[funsec] Consumer Reports Slammed for Creating 'Test' Viruses

Drsolly drsollyp at drsolly.com
Thu Aug 17 15:20:16 CDT 2006

On Thu, 17 Aug 2006, Blue Boar wrote:

> Blanchard_Michael at emc.com wrote:
> >  Certainly is my opinion, I can't give anyone else's ;-)
> I say that because you assert it like it's a provable fact.
> >   When is it appropriate to write a new virus that the rest of us get stuck cleaning up?
> For one, I agree with Jericho (apologies if I'm putting words in his 
> mouth) that generating a new virus is probably the best way to test a 
> virus scanner that is expected to detect new viruses.  

No, it's one of the worst ways, about on a par with throwing dice.

> I'm pretty sure I 
> already know what the answer would be before I even tried, but if I were 
> trying to test it, that would be how I would want to do it.
> If I were trying to see how quickly AV companies could write a signature 
> for a new virus, there's one obvious way to do that.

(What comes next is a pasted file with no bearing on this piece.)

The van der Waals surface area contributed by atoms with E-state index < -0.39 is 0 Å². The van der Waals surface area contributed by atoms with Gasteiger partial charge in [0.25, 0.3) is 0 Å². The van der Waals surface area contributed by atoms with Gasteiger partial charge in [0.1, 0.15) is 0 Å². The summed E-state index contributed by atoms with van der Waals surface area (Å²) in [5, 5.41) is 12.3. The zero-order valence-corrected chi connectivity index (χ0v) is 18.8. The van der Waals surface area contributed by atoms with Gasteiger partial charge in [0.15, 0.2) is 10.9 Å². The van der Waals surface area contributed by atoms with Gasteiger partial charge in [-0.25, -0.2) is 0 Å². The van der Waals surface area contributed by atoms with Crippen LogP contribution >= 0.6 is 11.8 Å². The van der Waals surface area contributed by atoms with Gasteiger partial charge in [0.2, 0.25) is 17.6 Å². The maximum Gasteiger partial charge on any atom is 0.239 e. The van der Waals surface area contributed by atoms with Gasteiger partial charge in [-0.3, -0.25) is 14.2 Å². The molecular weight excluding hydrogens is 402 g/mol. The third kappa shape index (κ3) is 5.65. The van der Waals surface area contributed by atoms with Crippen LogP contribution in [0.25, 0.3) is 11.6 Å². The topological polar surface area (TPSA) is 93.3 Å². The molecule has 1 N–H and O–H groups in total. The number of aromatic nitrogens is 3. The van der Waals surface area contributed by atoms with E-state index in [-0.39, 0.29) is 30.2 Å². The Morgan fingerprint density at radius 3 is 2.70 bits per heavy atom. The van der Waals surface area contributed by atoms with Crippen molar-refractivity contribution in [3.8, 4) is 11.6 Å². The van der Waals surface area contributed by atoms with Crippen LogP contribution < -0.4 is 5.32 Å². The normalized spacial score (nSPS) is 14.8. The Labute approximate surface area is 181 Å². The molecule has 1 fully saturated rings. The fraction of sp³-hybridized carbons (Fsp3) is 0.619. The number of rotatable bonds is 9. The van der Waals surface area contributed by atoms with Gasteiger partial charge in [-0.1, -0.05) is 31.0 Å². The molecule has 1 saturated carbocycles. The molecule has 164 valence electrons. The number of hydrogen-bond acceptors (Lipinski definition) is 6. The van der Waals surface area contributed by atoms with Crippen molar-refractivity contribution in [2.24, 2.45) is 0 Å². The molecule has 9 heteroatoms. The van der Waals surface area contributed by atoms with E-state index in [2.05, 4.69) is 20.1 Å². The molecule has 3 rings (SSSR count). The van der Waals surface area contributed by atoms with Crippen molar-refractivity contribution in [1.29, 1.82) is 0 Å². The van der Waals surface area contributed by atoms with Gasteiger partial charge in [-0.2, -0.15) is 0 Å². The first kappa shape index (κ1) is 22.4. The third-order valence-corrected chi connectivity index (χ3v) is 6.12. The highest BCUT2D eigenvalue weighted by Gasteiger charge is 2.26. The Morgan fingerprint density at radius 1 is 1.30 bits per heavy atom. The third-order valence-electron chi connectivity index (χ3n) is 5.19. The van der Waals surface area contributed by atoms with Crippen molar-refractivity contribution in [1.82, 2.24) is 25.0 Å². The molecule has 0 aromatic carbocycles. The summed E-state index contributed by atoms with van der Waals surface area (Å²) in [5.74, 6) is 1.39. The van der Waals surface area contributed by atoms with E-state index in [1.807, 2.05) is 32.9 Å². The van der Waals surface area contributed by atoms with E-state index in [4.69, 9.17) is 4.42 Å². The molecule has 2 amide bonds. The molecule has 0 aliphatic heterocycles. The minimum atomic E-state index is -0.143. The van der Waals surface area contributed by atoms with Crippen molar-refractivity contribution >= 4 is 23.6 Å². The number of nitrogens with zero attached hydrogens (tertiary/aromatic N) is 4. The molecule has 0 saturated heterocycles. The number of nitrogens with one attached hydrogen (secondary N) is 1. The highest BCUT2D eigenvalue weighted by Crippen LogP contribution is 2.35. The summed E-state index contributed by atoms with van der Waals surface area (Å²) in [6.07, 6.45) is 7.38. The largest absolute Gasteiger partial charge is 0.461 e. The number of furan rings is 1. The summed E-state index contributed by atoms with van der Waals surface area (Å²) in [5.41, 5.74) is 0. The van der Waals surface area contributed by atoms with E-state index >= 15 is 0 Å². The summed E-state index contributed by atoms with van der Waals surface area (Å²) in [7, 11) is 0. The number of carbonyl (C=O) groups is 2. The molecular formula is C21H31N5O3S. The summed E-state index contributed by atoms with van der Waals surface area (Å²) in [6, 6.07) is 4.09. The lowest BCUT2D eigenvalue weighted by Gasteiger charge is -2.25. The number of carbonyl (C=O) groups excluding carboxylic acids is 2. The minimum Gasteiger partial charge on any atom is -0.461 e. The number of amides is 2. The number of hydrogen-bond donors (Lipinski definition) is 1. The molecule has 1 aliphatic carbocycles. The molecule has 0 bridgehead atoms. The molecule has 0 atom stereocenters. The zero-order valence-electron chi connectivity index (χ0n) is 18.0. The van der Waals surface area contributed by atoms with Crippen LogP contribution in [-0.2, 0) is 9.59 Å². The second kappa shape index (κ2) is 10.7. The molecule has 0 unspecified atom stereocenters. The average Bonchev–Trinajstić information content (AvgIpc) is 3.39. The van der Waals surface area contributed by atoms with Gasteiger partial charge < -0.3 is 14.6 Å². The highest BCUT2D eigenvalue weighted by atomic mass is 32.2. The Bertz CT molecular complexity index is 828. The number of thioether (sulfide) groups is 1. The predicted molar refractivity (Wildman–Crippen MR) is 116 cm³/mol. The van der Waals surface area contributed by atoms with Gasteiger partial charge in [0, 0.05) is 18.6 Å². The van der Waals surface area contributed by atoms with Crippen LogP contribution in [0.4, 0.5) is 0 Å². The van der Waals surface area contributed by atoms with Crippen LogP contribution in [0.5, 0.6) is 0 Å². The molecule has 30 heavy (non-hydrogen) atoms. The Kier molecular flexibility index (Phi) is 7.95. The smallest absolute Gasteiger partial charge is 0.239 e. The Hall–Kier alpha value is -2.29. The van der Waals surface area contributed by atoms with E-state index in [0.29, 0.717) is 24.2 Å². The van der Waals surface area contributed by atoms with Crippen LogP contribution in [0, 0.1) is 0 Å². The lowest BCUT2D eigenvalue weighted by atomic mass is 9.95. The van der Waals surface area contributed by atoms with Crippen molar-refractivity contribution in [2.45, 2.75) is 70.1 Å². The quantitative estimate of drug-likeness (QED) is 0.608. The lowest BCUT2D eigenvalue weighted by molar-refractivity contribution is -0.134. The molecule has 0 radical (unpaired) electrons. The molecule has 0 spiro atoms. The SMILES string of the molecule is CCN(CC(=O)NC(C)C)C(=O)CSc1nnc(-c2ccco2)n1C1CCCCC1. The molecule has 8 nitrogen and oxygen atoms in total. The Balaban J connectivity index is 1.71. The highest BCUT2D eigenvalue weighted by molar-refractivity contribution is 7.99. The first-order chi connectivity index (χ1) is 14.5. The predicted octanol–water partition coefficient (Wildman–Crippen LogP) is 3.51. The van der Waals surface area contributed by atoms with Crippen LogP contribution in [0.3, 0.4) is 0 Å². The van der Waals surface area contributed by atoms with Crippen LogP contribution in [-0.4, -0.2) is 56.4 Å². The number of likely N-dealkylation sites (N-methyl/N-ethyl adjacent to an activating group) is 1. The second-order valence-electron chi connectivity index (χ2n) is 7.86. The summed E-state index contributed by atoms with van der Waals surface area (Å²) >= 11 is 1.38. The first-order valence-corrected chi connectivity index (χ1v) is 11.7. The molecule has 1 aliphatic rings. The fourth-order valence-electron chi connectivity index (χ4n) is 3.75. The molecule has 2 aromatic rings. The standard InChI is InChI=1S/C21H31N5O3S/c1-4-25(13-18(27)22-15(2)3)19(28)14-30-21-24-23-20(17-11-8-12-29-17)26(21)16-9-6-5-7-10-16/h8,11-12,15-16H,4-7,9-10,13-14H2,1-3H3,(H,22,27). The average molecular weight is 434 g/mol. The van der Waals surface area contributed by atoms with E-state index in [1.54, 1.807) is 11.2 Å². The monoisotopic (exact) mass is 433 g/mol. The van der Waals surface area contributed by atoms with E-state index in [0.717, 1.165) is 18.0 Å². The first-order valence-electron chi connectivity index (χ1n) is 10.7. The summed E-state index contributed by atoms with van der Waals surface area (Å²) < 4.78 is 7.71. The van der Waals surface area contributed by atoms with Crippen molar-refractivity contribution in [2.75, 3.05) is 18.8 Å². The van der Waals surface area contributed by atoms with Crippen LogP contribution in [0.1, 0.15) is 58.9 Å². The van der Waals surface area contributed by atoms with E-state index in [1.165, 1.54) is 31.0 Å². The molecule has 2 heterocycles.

No, there isn't, actually. Because how long it takes to "write a 
signature" depends very much on chance. You can write a new virus that is 
already covered by an existing signature, or you could write an intensely 
polymorphic virus that some companies could handle quite quickly because 
they have one sort of engine (while others couldn't), or vice versa.

But the big thing that all this loses sight of, is that virus writing
isn't a stochastic process, or even evolutionary. In this case,
Intelligent Design is the appropriate theory. A new virus is designed by
someone, and if they want to make it beat the heuristics of any one (or
several) AV products, then they will.

I agree - the only test method that comes anywhere near being able to 
work, is to run a three-month-old product against the current crop of 
viruses (and even that isn't as easy as it sounds).

AV product testing is extremely difficult; the fist difficulty, is getting 
people to understand what the problems are, when what they actually want 
to do is something that takes an hour, and they don't really care what.

The testing of {AV product testing}, tends to be easier, because there
are so many appallingly bad AV product tests.

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